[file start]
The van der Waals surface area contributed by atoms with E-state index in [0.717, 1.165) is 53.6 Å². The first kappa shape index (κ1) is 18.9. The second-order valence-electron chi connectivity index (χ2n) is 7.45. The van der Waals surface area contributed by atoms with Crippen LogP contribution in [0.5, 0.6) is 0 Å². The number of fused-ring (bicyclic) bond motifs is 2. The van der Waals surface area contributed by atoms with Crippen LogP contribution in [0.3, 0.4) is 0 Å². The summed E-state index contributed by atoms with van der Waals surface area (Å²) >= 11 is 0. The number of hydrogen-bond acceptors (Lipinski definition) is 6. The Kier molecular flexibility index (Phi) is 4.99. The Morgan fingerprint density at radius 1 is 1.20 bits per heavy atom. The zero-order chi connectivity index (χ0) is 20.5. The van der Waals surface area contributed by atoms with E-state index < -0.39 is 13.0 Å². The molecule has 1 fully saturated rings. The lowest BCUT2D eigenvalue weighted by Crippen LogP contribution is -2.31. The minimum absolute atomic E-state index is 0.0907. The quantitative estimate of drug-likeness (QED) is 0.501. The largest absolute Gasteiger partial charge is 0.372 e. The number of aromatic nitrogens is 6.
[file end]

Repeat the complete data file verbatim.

The van der Waals surface area contributed by atoms with E-state index in [0.717, 1.165) is 53.6 Å². The first kappa shape index (κ1) is 18.9. The second-order valence-electron chi connectivity index (χ2n) is 7.45. The van der Waals surface area contributed by atoms with Crippen LogP contribution in [0.5, 0.6) is 0 Å². The number of fused-ring (bicyclic) bond motifs is 2. The van der Waals surface area contributed by atoms with Crippen LogP contribution in [0.3, 0.4) is 0 Å². The summed E-state index contributed by atoms with van der Waals surface area (Å²) >= 11 is 0. The number of hydrogen-bond acceptors (Lipinski definition) is 6. The Kier molecular flexibility index (Phi) is 4.99. The Morgan fingerprint density at radius 1 is 1.20 bits per heavy atom. The zero-order chi connectivity index (χ0) is 20.5. The van der Waals surface area contributed by atoms with E-state index < -0.39 is 13.0 Å². The molecule has 1 fully saturated rings. The lowest BCUT2D eigenvalue weighted by Crippen LogP contribution is -2.31. The minimum absolute atomic E-state index is 0.0907. The quantitative estimate of drug-likeness (QED) is 0.501. The largest absolute Gasteiger partial charge is 0.372 e. The number of aromatic nitrogens is 6.